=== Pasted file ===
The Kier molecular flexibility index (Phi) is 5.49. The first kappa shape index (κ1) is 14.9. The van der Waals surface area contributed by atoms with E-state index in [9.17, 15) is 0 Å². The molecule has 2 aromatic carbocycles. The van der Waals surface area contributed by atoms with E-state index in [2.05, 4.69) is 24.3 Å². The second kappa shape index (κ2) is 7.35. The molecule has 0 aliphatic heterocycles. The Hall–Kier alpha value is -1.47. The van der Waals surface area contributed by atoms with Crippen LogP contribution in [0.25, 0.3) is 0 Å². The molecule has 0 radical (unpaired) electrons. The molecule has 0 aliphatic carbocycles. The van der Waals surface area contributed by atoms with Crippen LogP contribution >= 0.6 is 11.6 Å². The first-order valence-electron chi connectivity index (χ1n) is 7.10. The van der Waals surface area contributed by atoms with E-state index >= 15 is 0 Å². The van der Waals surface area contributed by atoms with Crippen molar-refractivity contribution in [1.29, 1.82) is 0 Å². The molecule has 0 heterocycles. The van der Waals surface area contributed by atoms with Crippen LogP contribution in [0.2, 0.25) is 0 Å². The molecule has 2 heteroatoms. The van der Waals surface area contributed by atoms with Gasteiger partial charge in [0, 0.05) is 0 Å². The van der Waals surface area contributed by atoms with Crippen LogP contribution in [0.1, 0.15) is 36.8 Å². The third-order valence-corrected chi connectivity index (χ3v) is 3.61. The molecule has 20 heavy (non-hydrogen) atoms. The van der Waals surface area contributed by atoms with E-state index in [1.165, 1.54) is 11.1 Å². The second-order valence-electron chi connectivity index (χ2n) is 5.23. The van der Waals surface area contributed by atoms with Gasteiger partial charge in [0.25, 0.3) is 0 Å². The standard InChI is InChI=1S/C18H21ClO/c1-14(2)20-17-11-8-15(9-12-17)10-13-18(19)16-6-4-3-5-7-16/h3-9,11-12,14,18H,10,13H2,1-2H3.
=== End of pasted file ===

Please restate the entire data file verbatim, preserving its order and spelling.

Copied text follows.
The Kier molecular flexibility index (Phi) is 5.49. The first kappa shape index (κ1) is 14.9. The van der Waals surface area contributed by atoms with E-state index in [9.17, 15) is 0 Å². The molecule has 2 aromatic carbocycles. The van der Waals surface area contributed by atoms with E-state index in [2.05, 4.69) is 24.3 Å². The second kappa shape index (κ2) is 7.35. The molecule has 0 aliphatic heterocycles. The Hall–Kier alpha value is -1.47. The van der Waals surface area contributed by atoms with Crippen LogP contribution in [0.25, 0.3) is 0 Å². The molecule has 0 radical (unpaired) electrons. The molecule has 0 aliphatic carbocycles. The van der Waals surface area contributed by atoms with Crippen LogP contribution >= 0.6 is 11.6 Å². The first-order valence-electron chi connectivity index (χ1n) is 7.10. The van der Waals surface area contributed by atoms with E-state index >= 15 is 0 Å². The van der Waals surface area contributed by atoms with Crippen molar-refractivity contribution in [1.29, 1.82) is 0 Å². The molecule has 0 heterocycles. The van der Waals surface area contributed by atoms with Crippen LogP contribution in [0.2, 0.25) is 0 Å². The molecule has 2 heteroatoms. The van der Waals surface area contributed by atoms with Gasteiger partial charge in [0, 0.05) is 0 Å². The van der Waals surface area contributed by atoms with Crippen LogP contribution in [0.1, 0.15) is 36.8 Å². The third-order valence-corrected chi connectivity index (χ3v) is 3.61. The molecule has 20 heavy (non-hydrogen) atoms. The van der Waals surface area contributed by atoms with E-state index in [1.165, 1.54) is 11.1 Å². The second-order valence-electron chi connectivity index (χ2n) is 5.23. The van der Waals surface area contributed by atoms with Gasteiger partial charge in [0.25, 0.3) is 0 Å². The standard InChI is InChI=1S/C18H21ClO/c1-14(2)20-17-11-8-15(9-12-17)10-13-18(19)16-6-4-3-5-7-16/h3-9,11-12,14,18H,10,13H2,1-2H3.